ITV set to resist ISBA’s plea for more airtime

By CLAIRE BEALE, campaignlive.co.uk, Friday, 30 May 1997 12:00AM

ITV has mounted a defence of the existing restrictions on advertising minutage in the face of advertisers’ long-awaited paper calling for more commercial airtime on terrestrial television.

ITV has mounted a defence of the existing restrictions on

advertising minutage in the face of advertisers’ long-awaited paper

calling for more commercial airtime on terrestrial television.



While ITV has set up a working party to examine the Incorporated Society

of British Advertisers’ drive for an increase in commercial minutage,

the ITV companies’ reaction to ISBA’s submission on the matter to the

Independent Television Commission this week indicated a deep-seated

resistance to the proposals.



Clive Jones, the managing director of Carlton Television and head of

ITV’s marketing committee, said: ’It’s ironic given that ISBA supported

the increase in commercial TV channels. There’s been no increase in

total impacts, they’re just scattered over more channels. There’s an

inevitable economic reality here.’



Jones added that more minutage would add to screen clutter and

zapping.



’I can’t see how it would benefit the viewer or the advertiser.’



Ray Kelly, the chairman of the Institute of Practitioners in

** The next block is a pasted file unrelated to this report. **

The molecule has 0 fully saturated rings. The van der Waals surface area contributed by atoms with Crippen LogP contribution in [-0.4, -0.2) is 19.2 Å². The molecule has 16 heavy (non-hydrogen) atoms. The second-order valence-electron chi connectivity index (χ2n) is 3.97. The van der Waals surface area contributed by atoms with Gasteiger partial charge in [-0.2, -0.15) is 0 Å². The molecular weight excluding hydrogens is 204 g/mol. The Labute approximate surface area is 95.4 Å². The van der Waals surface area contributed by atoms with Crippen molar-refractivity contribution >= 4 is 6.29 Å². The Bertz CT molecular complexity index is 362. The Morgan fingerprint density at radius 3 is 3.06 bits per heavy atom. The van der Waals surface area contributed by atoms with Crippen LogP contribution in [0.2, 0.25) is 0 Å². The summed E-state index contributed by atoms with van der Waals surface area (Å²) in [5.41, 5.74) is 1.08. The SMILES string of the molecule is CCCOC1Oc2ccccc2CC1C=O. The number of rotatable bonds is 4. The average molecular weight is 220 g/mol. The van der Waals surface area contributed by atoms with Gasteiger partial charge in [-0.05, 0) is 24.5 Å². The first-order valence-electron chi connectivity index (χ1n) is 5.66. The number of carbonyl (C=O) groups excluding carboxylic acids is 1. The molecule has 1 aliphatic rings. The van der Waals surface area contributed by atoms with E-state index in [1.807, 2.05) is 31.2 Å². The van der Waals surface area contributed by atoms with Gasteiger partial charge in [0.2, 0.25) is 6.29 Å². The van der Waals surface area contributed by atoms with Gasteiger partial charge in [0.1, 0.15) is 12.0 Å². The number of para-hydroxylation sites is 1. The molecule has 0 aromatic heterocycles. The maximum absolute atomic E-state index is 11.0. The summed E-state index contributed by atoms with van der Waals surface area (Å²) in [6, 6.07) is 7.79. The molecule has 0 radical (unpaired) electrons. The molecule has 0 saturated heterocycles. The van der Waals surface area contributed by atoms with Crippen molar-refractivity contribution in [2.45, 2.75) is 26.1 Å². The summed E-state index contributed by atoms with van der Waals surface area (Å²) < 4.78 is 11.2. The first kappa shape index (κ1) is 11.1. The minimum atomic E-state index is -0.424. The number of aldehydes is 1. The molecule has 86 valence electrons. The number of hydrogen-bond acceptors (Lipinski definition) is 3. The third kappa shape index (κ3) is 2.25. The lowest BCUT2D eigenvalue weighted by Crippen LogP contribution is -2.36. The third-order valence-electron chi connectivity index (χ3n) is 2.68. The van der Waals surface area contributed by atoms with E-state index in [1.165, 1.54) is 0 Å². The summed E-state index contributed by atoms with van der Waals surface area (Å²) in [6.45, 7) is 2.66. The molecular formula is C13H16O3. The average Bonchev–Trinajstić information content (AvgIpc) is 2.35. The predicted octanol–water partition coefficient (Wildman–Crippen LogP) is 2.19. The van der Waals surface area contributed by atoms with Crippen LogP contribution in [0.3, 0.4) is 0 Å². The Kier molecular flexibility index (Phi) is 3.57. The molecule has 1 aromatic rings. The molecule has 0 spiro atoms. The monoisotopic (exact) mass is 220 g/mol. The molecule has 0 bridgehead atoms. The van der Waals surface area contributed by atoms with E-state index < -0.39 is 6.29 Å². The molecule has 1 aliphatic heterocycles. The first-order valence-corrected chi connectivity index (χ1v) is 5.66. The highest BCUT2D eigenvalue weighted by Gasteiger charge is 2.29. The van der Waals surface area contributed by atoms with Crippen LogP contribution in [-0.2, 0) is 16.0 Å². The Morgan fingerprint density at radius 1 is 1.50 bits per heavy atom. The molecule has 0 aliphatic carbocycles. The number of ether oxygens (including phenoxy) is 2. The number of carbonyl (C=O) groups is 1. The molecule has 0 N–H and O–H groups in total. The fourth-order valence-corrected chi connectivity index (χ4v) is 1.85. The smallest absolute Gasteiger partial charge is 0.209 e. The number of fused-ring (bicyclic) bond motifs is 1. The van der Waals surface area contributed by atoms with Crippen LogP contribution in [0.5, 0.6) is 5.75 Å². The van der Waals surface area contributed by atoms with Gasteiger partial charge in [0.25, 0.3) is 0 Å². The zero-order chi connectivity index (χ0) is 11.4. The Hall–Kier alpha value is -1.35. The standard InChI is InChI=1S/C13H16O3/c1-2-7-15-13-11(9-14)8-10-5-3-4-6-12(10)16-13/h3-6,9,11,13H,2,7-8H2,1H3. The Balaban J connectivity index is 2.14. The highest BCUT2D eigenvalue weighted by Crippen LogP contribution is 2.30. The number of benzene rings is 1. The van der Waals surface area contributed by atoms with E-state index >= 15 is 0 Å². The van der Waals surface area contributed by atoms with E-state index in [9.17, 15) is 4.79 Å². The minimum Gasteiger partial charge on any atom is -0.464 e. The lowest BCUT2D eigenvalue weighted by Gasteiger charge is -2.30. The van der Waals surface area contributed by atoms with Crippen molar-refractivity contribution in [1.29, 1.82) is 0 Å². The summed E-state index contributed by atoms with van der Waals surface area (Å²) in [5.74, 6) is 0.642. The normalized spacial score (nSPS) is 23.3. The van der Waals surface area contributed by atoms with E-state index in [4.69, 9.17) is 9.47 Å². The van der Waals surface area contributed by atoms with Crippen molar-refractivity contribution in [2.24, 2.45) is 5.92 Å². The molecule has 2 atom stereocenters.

Advertising’s Media Policy Group, said agencies were sympathetic to

advertisers’ calls for a quick fix to rampant inflation. But he

added:’We must ensure there is not a detrimental impact on advertising

effectiveness.’



Bob Wootton, the director of media services at ISBA, said the first

imperative was to change the minutage regulations. ISBA is proposing a

new ceiling of nine minutes per hour of commercial airtime. How much of

their inventory broadcasters must then sell - above a seven minutes per

hour minimum - would be a trading matter.



However, Wootton said extra minutage was a short-term solution. ’The big

solution is restoring decent audiences to commercial television.’



The ISBA paper - which compares the rising price of TV airtime with

other advertiser costs such as packaging and distribution - also claims

international advertisers could move money out of the UK and into other

European markets if inflation here is not brought under control.



This article was first published on campaignlive.co.uk

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